​nick-e melville & Jane Goldman / Dave Coates & Rachel McCrum / JL Williams & Elspeth Murray / Luke Allan & Graeme Smith / Karen Veitch & Mike Saunders / Ed Smith & Thomas MacColl / Rob McKenzie & more


July 12th – Aberdeen 7pm
Cellar 35, 35 Rosemount Viaduct (with thanks to Gerard Rochford & Richie Brown)​

Billy Letford & SJ Fowler / Ryan Van Winkle & Colin Herd / Ross Sutherland & nicke melville
Gerard Rochford & Richie Brown / Maureen Ross & Catriona Macleod / & more


July 14th – Lerwick, The Shetland Islands- 7pm
Mareel Arts Centre. ZE1 0WQ (with thanks to Donald Anderson)

Ross Sutherland & nick-e melville / Colin Herd & SJ Fowler / Ryan Van Winkle
Nat Hall & James Sinclair / Donald Murray /  Laurajayne Friedlander & more

July 17th – Kirkwall, The Orkney Islands – 7pm
​Kirkwall Library, 44 Junction Rd, Highlands and Islands, Kirkwall KW15 1AG (with thanks to Pam Beasant)

Ross Sutherland & SJ Fowler / Colin Herd & nick-e melville
Rosemary Merriman, Sylvia Hays, Rosie Alexander, Lydia Harris, Pam Beasant & more

July 26th – London – 7pm
The Rich Mix Arts Centre
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Ross Sutherland / nick-e melville / Colin Herd / Ryan Van Winkle / SJ Fowler
Emily Berry & John Clegg / Tom Chivers & Roddy Lumsden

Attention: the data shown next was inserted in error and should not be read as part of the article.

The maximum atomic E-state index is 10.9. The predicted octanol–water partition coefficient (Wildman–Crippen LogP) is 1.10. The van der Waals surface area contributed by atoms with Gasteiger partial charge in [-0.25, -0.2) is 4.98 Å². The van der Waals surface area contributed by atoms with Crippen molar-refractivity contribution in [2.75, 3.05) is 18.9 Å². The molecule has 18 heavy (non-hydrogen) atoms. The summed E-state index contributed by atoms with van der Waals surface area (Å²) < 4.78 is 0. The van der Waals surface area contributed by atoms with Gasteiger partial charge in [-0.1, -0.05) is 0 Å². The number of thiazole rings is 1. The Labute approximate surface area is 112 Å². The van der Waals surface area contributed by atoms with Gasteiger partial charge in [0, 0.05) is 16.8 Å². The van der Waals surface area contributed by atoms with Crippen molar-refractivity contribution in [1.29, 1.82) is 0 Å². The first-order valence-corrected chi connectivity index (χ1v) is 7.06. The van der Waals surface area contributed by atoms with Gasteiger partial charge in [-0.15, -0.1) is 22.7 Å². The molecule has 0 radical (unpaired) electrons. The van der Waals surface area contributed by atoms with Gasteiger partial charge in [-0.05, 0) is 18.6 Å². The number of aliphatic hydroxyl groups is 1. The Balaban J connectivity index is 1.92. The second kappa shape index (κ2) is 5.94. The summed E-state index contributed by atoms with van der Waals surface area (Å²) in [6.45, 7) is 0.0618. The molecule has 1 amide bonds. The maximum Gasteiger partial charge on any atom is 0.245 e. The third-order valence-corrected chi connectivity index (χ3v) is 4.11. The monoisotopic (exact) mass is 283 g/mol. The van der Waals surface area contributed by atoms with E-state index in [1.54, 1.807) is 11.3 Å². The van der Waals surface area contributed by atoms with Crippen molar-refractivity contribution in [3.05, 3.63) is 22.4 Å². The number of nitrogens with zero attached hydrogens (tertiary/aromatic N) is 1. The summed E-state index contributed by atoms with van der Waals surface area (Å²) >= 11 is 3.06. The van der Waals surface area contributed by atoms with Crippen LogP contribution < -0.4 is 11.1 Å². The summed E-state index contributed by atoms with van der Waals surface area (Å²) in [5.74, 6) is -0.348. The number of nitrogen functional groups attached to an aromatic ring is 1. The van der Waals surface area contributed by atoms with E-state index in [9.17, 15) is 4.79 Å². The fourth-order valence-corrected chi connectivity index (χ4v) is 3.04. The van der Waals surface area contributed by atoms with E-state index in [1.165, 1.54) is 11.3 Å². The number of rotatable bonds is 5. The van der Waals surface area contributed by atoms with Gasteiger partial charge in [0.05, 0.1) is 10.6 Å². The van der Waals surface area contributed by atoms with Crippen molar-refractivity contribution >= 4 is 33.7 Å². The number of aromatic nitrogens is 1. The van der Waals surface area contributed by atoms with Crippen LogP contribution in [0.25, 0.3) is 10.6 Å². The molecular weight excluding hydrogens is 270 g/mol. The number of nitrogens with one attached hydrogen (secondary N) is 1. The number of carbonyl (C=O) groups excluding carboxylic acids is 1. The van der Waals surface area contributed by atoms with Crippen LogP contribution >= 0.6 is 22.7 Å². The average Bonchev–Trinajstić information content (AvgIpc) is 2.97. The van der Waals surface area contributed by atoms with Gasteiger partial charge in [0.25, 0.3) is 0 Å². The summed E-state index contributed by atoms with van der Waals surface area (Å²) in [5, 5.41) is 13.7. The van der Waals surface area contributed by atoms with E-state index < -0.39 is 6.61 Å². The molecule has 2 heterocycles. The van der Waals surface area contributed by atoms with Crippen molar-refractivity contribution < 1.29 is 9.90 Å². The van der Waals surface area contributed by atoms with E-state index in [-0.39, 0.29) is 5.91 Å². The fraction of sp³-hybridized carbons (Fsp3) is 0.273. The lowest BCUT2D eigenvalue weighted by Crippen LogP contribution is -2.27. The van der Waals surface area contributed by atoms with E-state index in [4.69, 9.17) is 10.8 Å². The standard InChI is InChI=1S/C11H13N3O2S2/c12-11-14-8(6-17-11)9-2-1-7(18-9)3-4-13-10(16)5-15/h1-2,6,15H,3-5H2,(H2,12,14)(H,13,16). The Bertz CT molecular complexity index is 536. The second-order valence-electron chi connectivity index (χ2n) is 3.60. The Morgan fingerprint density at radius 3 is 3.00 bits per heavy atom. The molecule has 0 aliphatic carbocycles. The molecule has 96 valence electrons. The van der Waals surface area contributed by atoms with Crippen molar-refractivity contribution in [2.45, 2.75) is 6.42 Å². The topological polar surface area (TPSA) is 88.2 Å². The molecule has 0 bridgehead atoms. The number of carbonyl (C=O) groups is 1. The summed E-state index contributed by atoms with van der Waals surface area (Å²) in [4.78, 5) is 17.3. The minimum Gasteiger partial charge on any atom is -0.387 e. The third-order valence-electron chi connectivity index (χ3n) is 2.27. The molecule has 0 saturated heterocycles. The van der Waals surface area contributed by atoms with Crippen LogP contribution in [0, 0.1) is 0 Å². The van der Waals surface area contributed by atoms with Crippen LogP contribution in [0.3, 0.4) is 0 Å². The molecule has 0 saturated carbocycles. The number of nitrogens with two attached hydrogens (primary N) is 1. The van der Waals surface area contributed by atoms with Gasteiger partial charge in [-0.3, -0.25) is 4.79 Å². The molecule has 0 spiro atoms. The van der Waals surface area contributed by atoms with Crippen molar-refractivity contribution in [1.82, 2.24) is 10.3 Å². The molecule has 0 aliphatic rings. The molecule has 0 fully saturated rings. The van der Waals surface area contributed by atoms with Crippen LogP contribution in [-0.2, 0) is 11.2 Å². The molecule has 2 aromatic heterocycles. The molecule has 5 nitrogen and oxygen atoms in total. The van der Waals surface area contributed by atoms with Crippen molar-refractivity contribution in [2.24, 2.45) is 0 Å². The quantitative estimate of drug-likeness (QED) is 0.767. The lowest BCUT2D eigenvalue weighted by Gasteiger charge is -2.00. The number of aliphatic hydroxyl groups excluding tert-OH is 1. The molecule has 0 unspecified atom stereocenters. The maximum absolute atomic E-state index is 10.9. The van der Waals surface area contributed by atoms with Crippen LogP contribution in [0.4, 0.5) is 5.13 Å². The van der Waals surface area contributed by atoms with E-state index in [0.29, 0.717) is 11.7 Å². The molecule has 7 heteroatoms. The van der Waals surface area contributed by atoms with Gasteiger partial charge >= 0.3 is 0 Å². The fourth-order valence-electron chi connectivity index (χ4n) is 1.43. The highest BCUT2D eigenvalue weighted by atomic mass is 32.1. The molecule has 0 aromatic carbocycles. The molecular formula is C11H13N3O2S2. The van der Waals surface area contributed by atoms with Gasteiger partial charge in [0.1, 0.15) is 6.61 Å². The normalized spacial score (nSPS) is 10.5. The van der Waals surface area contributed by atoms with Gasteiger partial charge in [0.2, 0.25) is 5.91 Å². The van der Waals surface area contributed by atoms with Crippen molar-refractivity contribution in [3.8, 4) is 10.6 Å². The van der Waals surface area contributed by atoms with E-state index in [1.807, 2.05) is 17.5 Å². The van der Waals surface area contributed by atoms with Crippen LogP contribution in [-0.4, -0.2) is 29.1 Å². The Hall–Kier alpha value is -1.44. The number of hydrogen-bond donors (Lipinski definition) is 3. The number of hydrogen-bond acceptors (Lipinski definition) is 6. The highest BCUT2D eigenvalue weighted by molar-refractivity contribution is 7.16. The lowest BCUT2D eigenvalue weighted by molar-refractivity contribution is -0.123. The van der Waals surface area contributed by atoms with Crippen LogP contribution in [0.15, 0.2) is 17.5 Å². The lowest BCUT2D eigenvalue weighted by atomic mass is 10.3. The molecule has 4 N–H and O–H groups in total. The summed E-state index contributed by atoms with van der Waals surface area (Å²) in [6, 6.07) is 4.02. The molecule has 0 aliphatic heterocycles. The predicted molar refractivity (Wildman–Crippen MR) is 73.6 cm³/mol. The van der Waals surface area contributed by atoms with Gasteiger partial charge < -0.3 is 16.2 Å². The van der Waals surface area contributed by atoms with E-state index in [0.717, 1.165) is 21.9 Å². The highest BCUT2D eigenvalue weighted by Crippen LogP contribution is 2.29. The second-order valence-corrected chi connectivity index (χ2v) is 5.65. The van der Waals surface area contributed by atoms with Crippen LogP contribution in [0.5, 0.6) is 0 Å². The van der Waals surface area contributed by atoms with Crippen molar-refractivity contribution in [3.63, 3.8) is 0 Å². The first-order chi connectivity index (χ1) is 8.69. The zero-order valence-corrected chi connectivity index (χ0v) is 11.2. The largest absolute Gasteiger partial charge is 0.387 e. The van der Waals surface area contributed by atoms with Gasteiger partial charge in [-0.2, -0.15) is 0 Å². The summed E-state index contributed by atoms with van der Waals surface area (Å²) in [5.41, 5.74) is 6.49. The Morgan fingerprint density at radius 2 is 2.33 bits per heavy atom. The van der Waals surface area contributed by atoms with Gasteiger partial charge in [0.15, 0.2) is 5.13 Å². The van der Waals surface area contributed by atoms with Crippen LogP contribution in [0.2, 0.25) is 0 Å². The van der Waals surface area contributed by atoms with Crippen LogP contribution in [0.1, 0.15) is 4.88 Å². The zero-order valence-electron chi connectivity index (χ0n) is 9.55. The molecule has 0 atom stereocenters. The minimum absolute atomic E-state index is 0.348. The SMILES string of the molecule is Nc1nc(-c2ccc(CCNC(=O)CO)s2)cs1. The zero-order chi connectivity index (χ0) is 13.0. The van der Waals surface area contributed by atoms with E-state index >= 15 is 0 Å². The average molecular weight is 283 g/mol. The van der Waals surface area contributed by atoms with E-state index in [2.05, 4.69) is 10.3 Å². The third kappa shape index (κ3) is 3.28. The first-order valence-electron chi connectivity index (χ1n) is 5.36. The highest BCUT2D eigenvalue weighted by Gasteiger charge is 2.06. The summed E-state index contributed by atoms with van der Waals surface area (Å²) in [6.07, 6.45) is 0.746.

Nick Murray & Eley Williams / Vahni Capildeo & Jeremy Noel-Tod
​Kirsty Irving & Harry Man / Daisy Lafarge & more​​​​

Auld Enemies is a transnational poetry collaboration where six poets will work in rolling pairs to produce original work for readings across the length and breadth of Scotland. Auld Enemies is a groundbreaking exploration of contemporary Scottish poetics through the potential of collaboration.

Auld Enemies will commence with a six date tour of Scotland, taking in Dundee, Glasgow, Edinburgh, Aberdeen, Lerwick in the Shetlands and finishing with Kirkwall in the Orkneys. It will conclude with an event in London, at the Rich Mix Arts Centre, on July 26th, which will feature many of the new works from the tour, new collaborations and a documentary screening about Auld Enemies. 

Auld Enemies is fundamentally about the creation of new collaborative works and the integration of differing poetic communities​, and has only been possible through the generosity of a series of organisational partners, first and foremost Creative Scotland, but also the Scottish Poetry Library, Literary Dundee, Summerhall, Shetland Arts, the Orkney Islands Council and Northlink Ferries.

Please find below the schedule and the poet’s involved, and if possible, do spread the word, and attend all and any of the events you can. ALL EVENTS ARE FREE